Accessing the partitions on an LVM volume

projix asked:

Suppose you have an LVM volume /dev/vg0/mylv. You have presented this as a virtual disk to a virtualised or emulated guest system. During installation the guest system sees it as /dev/sda and partitions it into /dev/sda{1,2,5,6} and completes the installation. Now at some point you need to access those filesystems from within the host system, without running the guest system. fdisk sees these partitions just fine:

# fdisk -l /dev/vg0/mylv
           Device Boot      Start         End      Blocks   Id  System
/dev/vg0/mylv1            2048      684031      340992   83  Linux
/dev/vg0/mylv2          686078    20969471    10141697    5  Extended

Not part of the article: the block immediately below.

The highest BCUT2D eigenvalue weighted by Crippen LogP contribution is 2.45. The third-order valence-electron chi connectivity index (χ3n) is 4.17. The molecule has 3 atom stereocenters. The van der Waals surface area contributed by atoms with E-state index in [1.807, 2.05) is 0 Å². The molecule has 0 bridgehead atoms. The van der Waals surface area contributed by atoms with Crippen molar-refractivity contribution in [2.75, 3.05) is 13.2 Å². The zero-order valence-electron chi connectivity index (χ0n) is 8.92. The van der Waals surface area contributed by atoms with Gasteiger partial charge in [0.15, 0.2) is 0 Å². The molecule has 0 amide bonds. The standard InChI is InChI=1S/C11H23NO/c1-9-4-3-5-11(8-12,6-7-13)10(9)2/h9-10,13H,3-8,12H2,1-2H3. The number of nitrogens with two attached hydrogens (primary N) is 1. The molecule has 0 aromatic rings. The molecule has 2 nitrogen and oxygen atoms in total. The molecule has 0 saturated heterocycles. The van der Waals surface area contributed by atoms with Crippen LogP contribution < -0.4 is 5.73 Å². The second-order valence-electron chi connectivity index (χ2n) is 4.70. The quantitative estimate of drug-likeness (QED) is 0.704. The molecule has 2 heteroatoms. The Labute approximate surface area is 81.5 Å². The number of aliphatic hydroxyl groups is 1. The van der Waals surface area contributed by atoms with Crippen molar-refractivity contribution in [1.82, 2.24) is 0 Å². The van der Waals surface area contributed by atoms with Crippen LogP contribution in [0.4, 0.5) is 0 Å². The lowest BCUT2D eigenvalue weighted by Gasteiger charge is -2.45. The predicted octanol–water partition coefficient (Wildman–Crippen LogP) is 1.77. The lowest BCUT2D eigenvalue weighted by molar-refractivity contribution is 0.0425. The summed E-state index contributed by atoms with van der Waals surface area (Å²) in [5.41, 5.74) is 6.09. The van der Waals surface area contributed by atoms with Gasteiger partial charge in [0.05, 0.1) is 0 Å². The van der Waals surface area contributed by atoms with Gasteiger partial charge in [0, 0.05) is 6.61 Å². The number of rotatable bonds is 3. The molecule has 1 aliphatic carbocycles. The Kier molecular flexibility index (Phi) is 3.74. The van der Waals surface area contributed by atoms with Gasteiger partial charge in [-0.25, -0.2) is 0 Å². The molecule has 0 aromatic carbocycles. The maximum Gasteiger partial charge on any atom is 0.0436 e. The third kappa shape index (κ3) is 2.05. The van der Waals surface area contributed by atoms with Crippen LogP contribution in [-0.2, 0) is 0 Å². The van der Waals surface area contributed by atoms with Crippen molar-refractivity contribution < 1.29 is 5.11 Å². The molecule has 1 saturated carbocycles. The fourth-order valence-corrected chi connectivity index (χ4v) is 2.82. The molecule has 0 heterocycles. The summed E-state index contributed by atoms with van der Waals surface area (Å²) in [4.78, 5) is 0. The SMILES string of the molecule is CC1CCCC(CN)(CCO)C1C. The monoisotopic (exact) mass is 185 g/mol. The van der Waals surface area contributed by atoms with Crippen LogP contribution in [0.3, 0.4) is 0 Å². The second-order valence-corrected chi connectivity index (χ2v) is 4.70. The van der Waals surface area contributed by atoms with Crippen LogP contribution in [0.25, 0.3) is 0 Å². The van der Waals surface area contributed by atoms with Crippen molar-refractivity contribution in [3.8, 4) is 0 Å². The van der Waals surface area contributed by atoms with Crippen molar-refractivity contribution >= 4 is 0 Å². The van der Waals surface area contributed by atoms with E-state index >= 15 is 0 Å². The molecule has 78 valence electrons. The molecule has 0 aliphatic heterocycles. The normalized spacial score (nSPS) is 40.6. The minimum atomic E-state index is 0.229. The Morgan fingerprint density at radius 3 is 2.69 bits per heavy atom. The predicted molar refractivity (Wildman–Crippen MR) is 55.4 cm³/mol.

/dev/vg0/mylv5          686080     8290303     3802112   83  Linux
/dev/vg0/mylv6         8292352    11980799     1844224   83  Linux

However, the devices such as /dev/vg0/mylv1 do not actually exist. I guess that because they’re within an LV, the OS does not recognise this type of nesting by default. Is there any way I can prod Linux so that /dev/vg0/mylv1 or equivalent appears and thus becomes mountable within the host system?

I understand that it’s possible with qemu-nbd, and will use this if necessary. However, I was hoping for something more direct if possible, rather than simulating a network block device and attaching that.

My answer:

I believe the tool you’re looking for is kpartx.

The general procedure is:

  1. List partitions in the disk image:

    kpartx -l /dev/vg0/mylv
  2. Add the partitions to device-mapper:

    kpartx -a /dev/vg0/mylv
  3. Mount the partition you’re interested in:

    mount -o ro /dev/mapper/loop0p5 /mnt

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